In the spirit of summer exploration and following on last week’s column about places to access public waterfront, I wanted to trace a few points back inland to some of the trails that can take you to these sweet shoreline spots. Through an array of land trusts, towns, state agencies, and other conservation organizations, there is a network of trails in Midcoast Maine that provide ample opportunity to see a variety of habitats along the water.

If you’re looking for a way to find these seemingly secret strolls, it isn’t always simple. Some of that is because there are different groups managing each area and it is hard to know where to look. But, this summer, three local land trusts have made it a little easier. Kennebec Estuary Land Trust, Brunswick-Topsham Land Trust and Harpswell Heritage Land Trust have joined together with Mid Coast Hospital to put together the Southern Midcoast Summer Trail Challenge.

Funding to make the collaboration possible was provided by the Mid Coast Public Health Council through a partnership with Maine CDC. The idea behind the event is to get people outside and introduce them to beautiful places they might not already know. It goes from Memorial Day until Labor Day, giving you a whole summer to get on the trails.

I first heard about it at the beginning of June on National Trails Day when my girls and I participated in the Harpswell Hiking Challenge, rapidly ticking off three coastal trails in one morning. We’ve kept on ticking off trails, expanding our geographic scope from places as urban as the Brunswick-Topsham Riverwalk and Town Landing Trails, to as remote as the Segerstrom Preserve at Squam Creek on Westport Island. Most recently, we visited a vernal pool at the newly opened Chase Reserve off Bunganuc Road. This was an amazing early summer treat complete with newly emerged frogs and mating dragonflies.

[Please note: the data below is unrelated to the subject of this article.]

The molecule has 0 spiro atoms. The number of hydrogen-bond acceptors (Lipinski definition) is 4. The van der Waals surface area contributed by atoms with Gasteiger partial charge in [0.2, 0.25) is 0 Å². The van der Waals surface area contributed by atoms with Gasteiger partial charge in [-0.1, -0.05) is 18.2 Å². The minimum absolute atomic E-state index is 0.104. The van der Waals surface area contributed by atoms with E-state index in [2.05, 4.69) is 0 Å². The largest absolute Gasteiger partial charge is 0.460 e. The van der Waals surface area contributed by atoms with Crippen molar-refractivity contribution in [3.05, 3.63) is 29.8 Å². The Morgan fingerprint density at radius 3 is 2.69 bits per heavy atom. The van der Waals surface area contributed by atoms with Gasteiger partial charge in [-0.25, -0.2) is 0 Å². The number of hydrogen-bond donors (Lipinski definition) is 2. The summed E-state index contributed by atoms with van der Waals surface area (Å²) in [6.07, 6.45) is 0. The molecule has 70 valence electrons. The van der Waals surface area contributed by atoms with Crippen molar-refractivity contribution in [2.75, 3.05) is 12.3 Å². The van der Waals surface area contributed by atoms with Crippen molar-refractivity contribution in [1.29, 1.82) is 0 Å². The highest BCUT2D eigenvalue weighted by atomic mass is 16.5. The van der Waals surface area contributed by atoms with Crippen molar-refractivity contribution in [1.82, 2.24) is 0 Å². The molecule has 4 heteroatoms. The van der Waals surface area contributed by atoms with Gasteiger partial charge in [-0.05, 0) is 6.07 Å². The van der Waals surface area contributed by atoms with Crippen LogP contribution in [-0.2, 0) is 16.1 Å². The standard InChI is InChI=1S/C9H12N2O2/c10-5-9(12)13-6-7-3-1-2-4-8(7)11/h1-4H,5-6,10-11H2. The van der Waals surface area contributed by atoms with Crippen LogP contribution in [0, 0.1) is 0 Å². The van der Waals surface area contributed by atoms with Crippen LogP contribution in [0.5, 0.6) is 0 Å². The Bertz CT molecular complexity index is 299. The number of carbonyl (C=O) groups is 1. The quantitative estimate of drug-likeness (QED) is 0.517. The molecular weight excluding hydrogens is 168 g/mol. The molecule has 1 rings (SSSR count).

While there are the obvious ocean-front trails like the Cliff Trail in Harpswell, I was surprised to find how many of the other trails include some kind of water access. It could be a vernal pool, pond, creek, or river, but it makes one appreciate how many waterways we have in Midcoast Maine. From up at the Cathance River Preserve in Topsham all the way down to the Curtis Farm Preserve in Harpswell, water flows from each of these towns out to the ocean. Looking at the map provides a clear visual of the interconnectivity of each of these places.

It’s easy to join the Summer Trail Challenge. To see all the trails, go to From here, you can also download a card to keep track of the trails you hike.

Or, you can pick one up at one of the participating land trusts or at the recreation departments in Brunswick, Topsham, Harpswell or Bath, or at the farmers market at Crystal Spring Farm. Return your card to the KELT office by mail or email by Sept. 4 to be entered for a prize.
There are 21 trails in all and for every trail you complete, you get a raffle ticket to win an assortment of prizes. If, at the end of the summer you’ve completed them all, you will be entered to win the grand prize. Local businesses like Center Street Cycles, Cool as a Moose, LL Bean and Pineland Farms have all donated prizes.

It’s only July, so there is plenty of time to discover these places and to see the amazing array of waterfront natural resources we have in Midcoast Maine. You can follow the challenge in the BTLT blog. And, if you’d like to write about your experiences or share pictures, you can share them on the event’s Facebook page.